But it has a drawback for the parfumista, originality – or lack of it. Halston feels like a blend of some fine perfumes – Bernard Chant chose his models well – but once you've quoted Mitsouko, Diorella and Miss Dior there's little room for invention.
The other thing is, Halston lacks that certain edge that made those others great, it takes no risk - and feels middle of the road.
It was a good perfume, but slightly disappointing from the author of magisterial works like Aramis, Cabochard and Aromatics.


I was given a miniature of Halston in 1976 by a classmate in high school. I fell in love immediately with the fragrance. It reminded me of a fragrance that Sharon Tate would have worn (she was in the news of consequence that week, thus the correlation). Sharon was beautiful, and this fragrance is beautiful. It reminds me of Bel-Air, Holmby Hills, and Beverly Hills; it just smells that exquisite, unique, and affluent. Over the years, I have noticed slight changes to the formulation. The original was beautiful with a slight musky, cedar-like quality. However, of late, Halston is starting to smell more and more like Bijan for Women. Also, of note, the "Halston" logo has been removed from the front of the bottle itself, and it comes in a box without the "H" Halston design in the lining of the box. Is this being mass produced with corners being cut, and are they screwing around with the formulation at Elizabeth Arden? Why don't they just go ahead and make this in a pure perfume edition for those of us who enjoy our fragrances strong and long-lasting? Can anyone tell me the difference between the two Halston's, the one with the logo and the one without, and the one with the plain white box lining and the one with the "H" Halston logo box liner? Thank you. I did, however, find the 1 oz. EDT spray with the "Halston" logo on the bottle and the "H" design lining the box. I compared the two, and yes, the newer version without the logo on the bottle does, in fact, smell very similar to Bijan for Women. I better purchase more of the "Halston" 1 oz. before they're sold out. I couldn't find any of the 3.4-oz. size with the "Halston" logo on the bottle.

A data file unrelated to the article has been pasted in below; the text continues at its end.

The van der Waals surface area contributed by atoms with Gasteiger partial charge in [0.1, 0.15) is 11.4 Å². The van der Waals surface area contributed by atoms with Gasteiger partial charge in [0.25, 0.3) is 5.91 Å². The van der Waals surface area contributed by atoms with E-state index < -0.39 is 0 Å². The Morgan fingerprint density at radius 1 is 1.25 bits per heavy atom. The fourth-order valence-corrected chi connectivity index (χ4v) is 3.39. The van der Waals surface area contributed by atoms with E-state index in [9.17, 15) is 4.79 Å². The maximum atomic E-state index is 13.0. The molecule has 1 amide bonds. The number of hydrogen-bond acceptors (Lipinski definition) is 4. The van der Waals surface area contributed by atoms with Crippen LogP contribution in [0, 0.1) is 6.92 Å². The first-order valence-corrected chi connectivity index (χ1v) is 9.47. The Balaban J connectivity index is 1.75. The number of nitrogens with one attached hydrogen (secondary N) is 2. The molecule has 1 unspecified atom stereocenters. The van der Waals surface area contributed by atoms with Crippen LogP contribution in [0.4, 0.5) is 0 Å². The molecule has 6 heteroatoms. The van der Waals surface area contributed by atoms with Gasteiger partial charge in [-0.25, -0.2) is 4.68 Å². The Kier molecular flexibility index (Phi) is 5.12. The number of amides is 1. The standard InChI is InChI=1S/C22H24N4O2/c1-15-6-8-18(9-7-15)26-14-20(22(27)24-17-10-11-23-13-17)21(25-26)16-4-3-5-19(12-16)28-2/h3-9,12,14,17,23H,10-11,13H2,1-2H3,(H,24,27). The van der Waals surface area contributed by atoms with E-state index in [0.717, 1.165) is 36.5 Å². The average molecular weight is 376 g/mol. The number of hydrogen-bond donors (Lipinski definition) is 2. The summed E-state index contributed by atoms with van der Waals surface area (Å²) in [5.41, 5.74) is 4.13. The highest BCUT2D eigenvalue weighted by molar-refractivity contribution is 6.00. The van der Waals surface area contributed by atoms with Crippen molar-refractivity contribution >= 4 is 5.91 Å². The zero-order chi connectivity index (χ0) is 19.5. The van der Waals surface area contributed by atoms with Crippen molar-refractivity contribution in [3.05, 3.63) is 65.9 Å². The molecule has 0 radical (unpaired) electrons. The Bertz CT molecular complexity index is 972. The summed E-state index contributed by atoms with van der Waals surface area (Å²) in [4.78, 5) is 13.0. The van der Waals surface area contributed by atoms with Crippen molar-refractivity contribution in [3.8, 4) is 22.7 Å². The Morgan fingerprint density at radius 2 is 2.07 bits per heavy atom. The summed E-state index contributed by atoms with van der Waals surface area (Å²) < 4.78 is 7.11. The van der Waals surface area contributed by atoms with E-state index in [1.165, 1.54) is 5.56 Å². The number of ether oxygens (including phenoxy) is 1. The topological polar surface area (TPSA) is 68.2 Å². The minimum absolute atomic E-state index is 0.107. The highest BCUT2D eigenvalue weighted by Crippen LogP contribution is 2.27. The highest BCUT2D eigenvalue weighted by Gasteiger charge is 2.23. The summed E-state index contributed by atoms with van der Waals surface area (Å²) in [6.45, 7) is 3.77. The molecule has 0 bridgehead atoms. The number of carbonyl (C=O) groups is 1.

I wore Halston every day of my life from fall 1982 through sometime in 1983, when I turned to antique tuberose scents like Pavlova--mostly because every other girl in my junior high carpool and the rest of the school smelled like Halston (at least until Giorgio came to Dallas . . . .) We must have all nicked it from our moms; I'm sure I did. Wherever we got it, a cloud of it hovered over my early adolescence--so much so that just the sight of the bottle brings back the aroma.

I remember a warm, rich, fruity top that smelled indelibly like fresh bananas to my 12-year-old nose. I don't know how I would pry it apart now, but it was probably peach, lactones, moss and amber. I also remember the hamster-cage smell at the heart--cedar shavings with a little funk. But mostly I remember the projection and the long life. You could smell Halston from at least five lockers over, and one spritz on your coat would last all winter long.